November 11 2017 by Drew Haser
Mercury is considered one of the top ten chemicals of major public health concern, and exposure to even small amounts can cause serious health problems. This issue is especially prevalent in developing nations.
Source: World Health Organization
Current Testing Methods
Current environmental testing methods include spectroscopic analysis and colorimetric analysis. Spectrometry has high sensitivity and selectivity, but requires expensive instrumentation with labor-intensive sample preparation. This makes field-analysis difficult and unpractical. On the other hand, colorimetric analysis is simple and low-cost requiring no sophisticated instruments. However, current colorimetric assays can suffer from nonspecific interactions with other metals and metal ions. In field analysis, sample matrices are often complex with many analytes that can greatly impact mercury readings. In response to the need for a more reliable, on-site mercury detection technology researchers have developed a nanoparticle mercury sensor that is highly sensitive, selective, and stable.
Table 1: Current Exposure Limits to Mercury to Avoid Health Problems, Illness, and Poising. Souce: ATSDR – Mercury – Regulations and Advisories
A New Nanoparticle Mercury Detector
The new technology relies on a novel system incorporating plasmonic gold nanoparticles (AuNPs), and only requires a visible spectrophotometer to read results. The detection assay is initially being developed to detect mercury in water. The true advance is the pairing of gold nanoparticles with M13 phages to greatly enhance selectivity.1 While gold nanoparticles and mercury are naturally attracted to each other, alone gold suffers from interference from competing metallic ions. The researchers were able to successfully grow gold nanoparticles on the surface of M13 bacteriophages which served as a bio-template to create a AuNP-Phage network. The M13 phage acts as a double fail safe, since the phages themselves are highly selective binders of mercury, The combination of AuNPs and M13 phage greatly enhances mercury specific selectivity and was demonstrated to have a lower limit of detection of 8 x 10-8 mol/L. This is roughly .016 ng/L (or 0.000000016 mg/L), and is 125,000 times less than the current EPA limit for drinking water.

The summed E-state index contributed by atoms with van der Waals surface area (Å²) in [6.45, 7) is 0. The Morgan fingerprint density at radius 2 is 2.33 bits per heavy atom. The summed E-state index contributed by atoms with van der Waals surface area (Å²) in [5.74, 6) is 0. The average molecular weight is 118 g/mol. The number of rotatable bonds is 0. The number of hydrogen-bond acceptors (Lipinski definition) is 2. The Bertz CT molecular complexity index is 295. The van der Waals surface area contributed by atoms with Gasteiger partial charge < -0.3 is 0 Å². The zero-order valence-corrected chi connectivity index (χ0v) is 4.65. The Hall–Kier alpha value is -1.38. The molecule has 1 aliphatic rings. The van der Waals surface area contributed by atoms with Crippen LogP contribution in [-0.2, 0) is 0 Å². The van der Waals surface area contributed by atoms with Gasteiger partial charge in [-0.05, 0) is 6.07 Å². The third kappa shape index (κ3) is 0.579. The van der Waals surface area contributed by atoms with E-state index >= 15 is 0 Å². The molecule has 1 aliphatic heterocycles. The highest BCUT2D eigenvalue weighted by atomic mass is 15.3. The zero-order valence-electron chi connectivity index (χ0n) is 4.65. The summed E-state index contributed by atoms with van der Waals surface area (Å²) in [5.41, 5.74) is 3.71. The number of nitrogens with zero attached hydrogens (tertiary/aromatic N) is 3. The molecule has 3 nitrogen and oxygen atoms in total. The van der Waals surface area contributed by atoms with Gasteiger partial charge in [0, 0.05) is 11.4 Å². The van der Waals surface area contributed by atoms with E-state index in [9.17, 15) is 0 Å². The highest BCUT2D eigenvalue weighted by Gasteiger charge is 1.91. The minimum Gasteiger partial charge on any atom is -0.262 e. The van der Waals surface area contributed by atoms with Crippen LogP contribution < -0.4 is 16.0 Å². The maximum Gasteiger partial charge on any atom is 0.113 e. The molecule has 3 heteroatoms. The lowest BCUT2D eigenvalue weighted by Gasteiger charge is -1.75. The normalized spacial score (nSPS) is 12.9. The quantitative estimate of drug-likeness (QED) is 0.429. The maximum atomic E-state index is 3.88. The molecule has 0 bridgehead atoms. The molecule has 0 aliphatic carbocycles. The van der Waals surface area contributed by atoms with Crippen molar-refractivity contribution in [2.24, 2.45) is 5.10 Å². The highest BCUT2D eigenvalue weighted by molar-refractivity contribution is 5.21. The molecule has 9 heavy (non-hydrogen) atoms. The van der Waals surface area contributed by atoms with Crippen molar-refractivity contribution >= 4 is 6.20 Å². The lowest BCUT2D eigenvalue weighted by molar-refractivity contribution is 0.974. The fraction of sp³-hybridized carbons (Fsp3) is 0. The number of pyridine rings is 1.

With improved sensitivity, low cost, and no need for complicated instrumentation nanotechnology may provide a viable solution to reduce ongoing public health concerns about mercury poisoning.
- Wang, Xiaoyan, et al. "In situ growth of gold nanoparticles on Hg 2+-binding M13 phages for mercury sensing." Nanoscale (2017). DOI: 10.1039/c7nr06292c